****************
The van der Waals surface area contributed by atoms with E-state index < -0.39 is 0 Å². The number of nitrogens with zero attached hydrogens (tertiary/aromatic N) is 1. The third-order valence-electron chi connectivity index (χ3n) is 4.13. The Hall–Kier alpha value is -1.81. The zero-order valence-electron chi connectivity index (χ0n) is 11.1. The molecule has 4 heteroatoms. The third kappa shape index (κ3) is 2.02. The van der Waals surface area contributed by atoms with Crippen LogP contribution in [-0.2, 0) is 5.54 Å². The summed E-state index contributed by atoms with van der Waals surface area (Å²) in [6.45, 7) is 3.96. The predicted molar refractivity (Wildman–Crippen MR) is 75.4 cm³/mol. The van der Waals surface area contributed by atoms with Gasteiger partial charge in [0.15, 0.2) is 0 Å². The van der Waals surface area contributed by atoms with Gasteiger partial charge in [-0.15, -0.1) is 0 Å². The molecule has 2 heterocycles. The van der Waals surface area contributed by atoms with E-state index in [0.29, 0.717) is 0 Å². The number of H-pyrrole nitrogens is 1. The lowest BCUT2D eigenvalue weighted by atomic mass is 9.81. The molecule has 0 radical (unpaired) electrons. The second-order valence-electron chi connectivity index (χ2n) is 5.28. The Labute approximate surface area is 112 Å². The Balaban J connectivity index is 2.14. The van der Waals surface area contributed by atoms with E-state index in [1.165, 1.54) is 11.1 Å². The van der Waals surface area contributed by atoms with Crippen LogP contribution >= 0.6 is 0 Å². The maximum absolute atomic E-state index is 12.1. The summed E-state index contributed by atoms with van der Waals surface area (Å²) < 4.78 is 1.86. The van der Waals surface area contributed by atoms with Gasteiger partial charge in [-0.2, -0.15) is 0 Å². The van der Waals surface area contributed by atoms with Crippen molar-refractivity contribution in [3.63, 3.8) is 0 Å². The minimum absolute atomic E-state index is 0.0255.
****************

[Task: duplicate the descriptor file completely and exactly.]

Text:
The van der Waals surface area contributed by atoms with E-state index < -0.39 is 0 Å². The number of nitrogens with zero attached hydrogens (tertiary/aromatic N) is 1. The third-order valence-electron chi connectivity index (χ3n) is 4.13. The Hall–Kier alpha value is -1.81. The zero-order valence-electron chi connectivity index (χ0n) is 11.1. The molecule has 4 heteroatoms. The third kappa shape index (κ3) is 2.02. The van der Waals surface area contributed by atoms with Crippen LogP contribution in [-0.2, 0) is 5.54 Å². The summed E-state index contributed by atoms with van der Waals surface area (Å²) in [6.45, 7) is 3.96. The predicted molar refractivity (Wildman–Crippen MR) is 75.4 cm³/mol. The van der Waals surface area contributed by atoms with Gasteiger partial charge in [0.15, 0.2) is 0 Å². The van der Waals surface area contributed by atoms with Gasteiger partial charge in [-0.15, -0.1) is 0 Å². The molecule has 2 heterocycles. The van der Waals surface area contributed by atoms with E-state index in [0.29, 0.717) is 0 Å². The number of H-pyrrole nitrogens is 1. The lowest BCUT2D eigenvalue weighted by atomic mass is 9.81. The molecule has 0 radical (unpaired) electrons. The second-order valence-electron chi connectivity index (χ2n) is 5.28. The Labute approximate surface area is 112 Å². The Balaban J connectivity index is 2.14. The van der Waals surface area contributed by atoms with E-state index in [1.165, 1.54) is 11.1 Å². The van der Waals surface area contributed by atoms with Crippen LogP contribution >= 0.6 is 0 Å². The maximum absolute atomic E-state index is 12.1. The summed E-state index contributed by atoms with van der Waals surface area (Å²) < 4.78 is 1.86. The van der Waals surface area contributed by atoms with Gasteiger partial charge in [-0.2, -0.15) is 0 Å². The van der Waals surface area contributed by atoms with Crippen molar-refractivity contribution in [3.63, 3.8) is 0 Å². The minimum absolute atomic E-state index is 0.0255.